Clerkenwell Design Week 2014: design studio Russ + Henshaw used 7,200 ceramic tiles to create this colourful passageway beneath a medieval arch in London, marking the first day of Clerkenwell Design Week 2014.
Russ + Henshaw worked with tile manufacturer Turkishceramics to create the Tile Mile 33-square-metre installation beneath the two, six-metre high arches of St John's Gate, which was built over 500 years ago.
Influenced by Turkey's traditional Iznic ceramics, the designers chose diamond-shaped tiles in ten colours – red, oil blue, yellow, sage green, dove grey, white, scarlet red, cobalt blue, sky blue and turquoise.
These were laid in four strips, each containing four patterns. This creates a total of 16 triangular sections designed to follow the lines of the vaults overhead.
Mirrors were also installed along the walls and on the ceiling, creating infinite reflections.
"The reflection of the floor and ceiling planes in the mirrored arches will create the illusion of an infinite 'crypt-like' space, creating a dramatic, decorative pathway that disappears into the distance," said studio co-founder Phil Henshaw.
The designers used a 3D survey to map the exact dimensions of the historical space, allowing them to entirely prefabricate the design before installation.
The project is on show as part of Clerkenwell Design Week, which runs from 20 to 22 May.
Here's a design statement from Russ + Henshaw:
Turkishceramics presents Tile Mile, an installation by Russ + Henshaw at Clerkenwell Design Week
￼The 'Tile Mile' installation within the the arch of St John's Gate has been conceived to celebrate both the products of Turkishceramics and reflect the built heritage of Clerkenwell. St John's Gate is over 500 years old and one of the area's most iconic architectural landmarks. In today's fast pace society, it is all too easy for people to go about their daily commute with a blinkered view and take for granted the built environment around them. Our vision was to create an intervention that would place a focus on this spectacular example of medieval design and engineering, and to remind people of the beauty within the city fabric that they navigate daily. Inspiration for the installation came from the use of ceramics in Turkish and Islamic architecture. In particular, we were fascinated with decoration that featured infinitely repeating mathematical patterns. These mesmerising designs contain both reflective and rotational symmetry; a form of patternation that inspired us to pursue the themes of infinity and reflection through the optical effects of mirrors.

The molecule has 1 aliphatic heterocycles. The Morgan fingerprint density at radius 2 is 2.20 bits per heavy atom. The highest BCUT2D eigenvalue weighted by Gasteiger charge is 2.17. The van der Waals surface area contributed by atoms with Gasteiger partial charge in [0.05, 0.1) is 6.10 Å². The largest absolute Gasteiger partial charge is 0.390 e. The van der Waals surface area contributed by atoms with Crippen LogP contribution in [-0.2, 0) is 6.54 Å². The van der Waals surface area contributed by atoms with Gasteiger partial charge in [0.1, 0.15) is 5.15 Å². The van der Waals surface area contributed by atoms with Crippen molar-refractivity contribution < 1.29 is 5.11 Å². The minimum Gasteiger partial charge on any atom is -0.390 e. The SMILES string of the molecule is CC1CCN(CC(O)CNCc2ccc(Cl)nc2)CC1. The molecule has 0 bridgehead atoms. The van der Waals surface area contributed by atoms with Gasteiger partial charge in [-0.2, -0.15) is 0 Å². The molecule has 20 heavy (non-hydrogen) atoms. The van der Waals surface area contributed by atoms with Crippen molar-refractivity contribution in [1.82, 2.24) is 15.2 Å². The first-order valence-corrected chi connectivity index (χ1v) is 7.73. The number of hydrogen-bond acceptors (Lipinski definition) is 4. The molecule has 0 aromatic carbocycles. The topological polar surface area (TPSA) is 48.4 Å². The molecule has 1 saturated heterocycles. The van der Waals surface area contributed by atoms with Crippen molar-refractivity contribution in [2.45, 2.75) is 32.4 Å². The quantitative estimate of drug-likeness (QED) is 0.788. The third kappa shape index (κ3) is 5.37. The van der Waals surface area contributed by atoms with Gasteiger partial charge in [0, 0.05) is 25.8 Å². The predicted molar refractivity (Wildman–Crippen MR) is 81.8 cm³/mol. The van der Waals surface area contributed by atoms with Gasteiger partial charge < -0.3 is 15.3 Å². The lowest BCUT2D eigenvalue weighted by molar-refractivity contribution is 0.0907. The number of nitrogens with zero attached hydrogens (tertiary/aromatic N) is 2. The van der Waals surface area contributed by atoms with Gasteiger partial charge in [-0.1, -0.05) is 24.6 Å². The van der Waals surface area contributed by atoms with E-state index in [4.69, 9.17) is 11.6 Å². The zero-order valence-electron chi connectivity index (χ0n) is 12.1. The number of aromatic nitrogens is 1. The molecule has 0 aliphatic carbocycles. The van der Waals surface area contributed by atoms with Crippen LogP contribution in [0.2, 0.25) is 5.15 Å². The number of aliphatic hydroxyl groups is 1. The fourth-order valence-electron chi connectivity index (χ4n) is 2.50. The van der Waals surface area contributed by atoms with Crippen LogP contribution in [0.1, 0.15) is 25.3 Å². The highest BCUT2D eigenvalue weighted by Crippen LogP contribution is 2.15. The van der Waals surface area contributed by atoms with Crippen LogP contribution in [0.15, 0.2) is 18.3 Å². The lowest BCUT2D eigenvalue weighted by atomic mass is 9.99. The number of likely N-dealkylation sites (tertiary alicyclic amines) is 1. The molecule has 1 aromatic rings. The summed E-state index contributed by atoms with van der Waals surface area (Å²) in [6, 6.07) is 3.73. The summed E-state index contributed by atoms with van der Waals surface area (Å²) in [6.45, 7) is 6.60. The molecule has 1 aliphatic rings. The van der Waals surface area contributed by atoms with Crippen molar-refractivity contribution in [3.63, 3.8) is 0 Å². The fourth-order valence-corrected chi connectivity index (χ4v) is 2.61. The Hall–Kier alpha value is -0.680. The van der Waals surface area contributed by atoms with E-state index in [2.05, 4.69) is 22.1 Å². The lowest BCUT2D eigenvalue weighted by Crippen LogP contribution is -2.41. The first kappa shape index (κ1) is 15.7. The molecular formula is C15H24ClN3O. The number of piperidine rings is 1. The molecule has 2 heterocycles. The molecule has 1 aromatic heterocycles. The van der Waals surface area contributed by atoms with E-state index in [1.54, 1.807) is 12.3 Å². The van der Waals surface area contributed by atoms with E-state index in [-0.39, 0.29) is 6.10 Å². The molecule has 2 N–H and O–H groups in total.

Parallel mirrors reflect a space or object between them creating a series of reflections that appear to recede into an infinite distance. By reflecting the double vaulted ceiling of the arch infinitely, an illusion will be created of an endless crypt like space reminiscent of the Basilica Cistern in Istanbul. To further echo the theme of reflection, the tiled floor has been designed to represent a mirror image of the vaulted ceiling above. The lines of the ribbed ceiling structure divides the floor into 16 triangular segments that frame patterns inspired by the striking colour combinations and bold decoration of Iznik ceramics.
Each of the four different patterns are created using a single geometric tile format in order to demonstrate that by using a contemporary product creatively a diverse range of visual outcomes can be achieved.
We wanted to create a modern reinterpretation of traditional Iznik design principles and have chosen 10 complimentary tile colours that make reference to this rich heritage including: cobalt and oil blue, sage green, turquoise, scarlet red and yellow over white.
Tile Mile is the product of collaboration between architecture, engineering and specialist fabrication. By working with skilled makers, we have been able to resolve problems and find clever solutions to retain the idea's simplicity whilst overcoming the logistical issues of the site. The entire installation is prefabricated in a workshop, and by using a 3D survey, is perfectly tailored to fit the idiosyncrasies of the Grade I Listed arch structure.
Infinity mirrors are an exciting and intriguing demonstration of the law of reflection. They inspire interest, intrigue and a sense of playfulness which will invite the public to engage and interact with the installation. Upon stepping into the arch, the viewer will experience the illusion of an elaborate pathway to a place and space beyond the mirrors.
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